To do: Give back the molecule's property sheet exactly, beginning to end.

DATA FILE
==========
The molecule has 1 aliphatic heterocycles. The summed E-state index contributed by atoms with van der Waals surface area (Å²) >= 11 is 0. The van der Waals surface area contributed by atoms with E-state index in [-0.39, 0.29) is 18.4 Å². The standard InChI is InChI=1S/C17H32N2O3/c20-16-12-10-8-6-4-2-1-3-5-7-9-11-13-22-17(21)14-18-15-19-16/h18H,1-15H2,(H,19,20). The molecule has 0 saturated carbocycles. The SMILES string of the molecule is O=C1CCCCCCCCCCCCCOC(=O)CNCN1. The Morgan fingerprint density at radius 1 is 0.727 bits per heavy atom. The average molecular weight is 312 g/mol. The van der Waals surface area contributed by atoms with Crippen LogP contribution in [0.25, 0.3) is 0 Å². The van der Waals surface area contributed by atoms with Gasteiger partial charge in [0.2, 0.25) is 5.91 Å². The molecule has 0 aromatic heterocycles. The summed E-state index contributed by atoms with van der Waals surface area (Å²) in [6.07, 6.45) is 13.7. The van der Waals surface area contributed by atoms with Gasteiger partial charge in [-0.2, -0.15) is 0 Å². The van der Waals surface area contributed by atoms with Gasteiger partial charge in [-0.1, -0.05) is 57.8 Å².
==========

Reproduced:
The molecule has 1 aliphatic heterocycles. The summed E-state index contributed by atoms with van der Waals surface area (Å²) >= 11 is 0. The van der Waals surface area contributed by atoms with E-state index in [-0.39, 0.29) is 18.4 Å². The standard InChI is InChI=1S/C17H32N2O3/c20-16-12-10-8-6-4-2-1-3-5-7-9-11-13-22-17(21)14-18-15-19-16/h18H,1-15H2,(H,19,20). The molecule has 0 saturated carbocycles. The SMILES string of the molecule is O=C1CCCCCCCCCCCCCOC(=O)CNCN1. The Morgan fingerprint density at radius 1 is 0.727 bits per heavy atom. The average molecular weight is 312 g/mol. The van der Waals surface area contributed by atoms with Crippen LogP contribution in [0.25, 0.3) is 0 Å². The van der Waals surface area contributed by atoms with Gasteiger partial charge in [0.2, 0.25) is 5.91 Å². The molecule has 0 aromatic heterocycles. The summed E-state index contributed by atoms with van der Waals surface area (Å²) in [6.07, 6.45) is 13.7. The van der Waals surface area contributed by atoms with Gasteiger partial charge in [-0.2, -0.15) is 0 Å². The van der Waals surface area contributed by atoms with Gasteiger partial charge in [-0.1, -0.05) is 57.8 Å².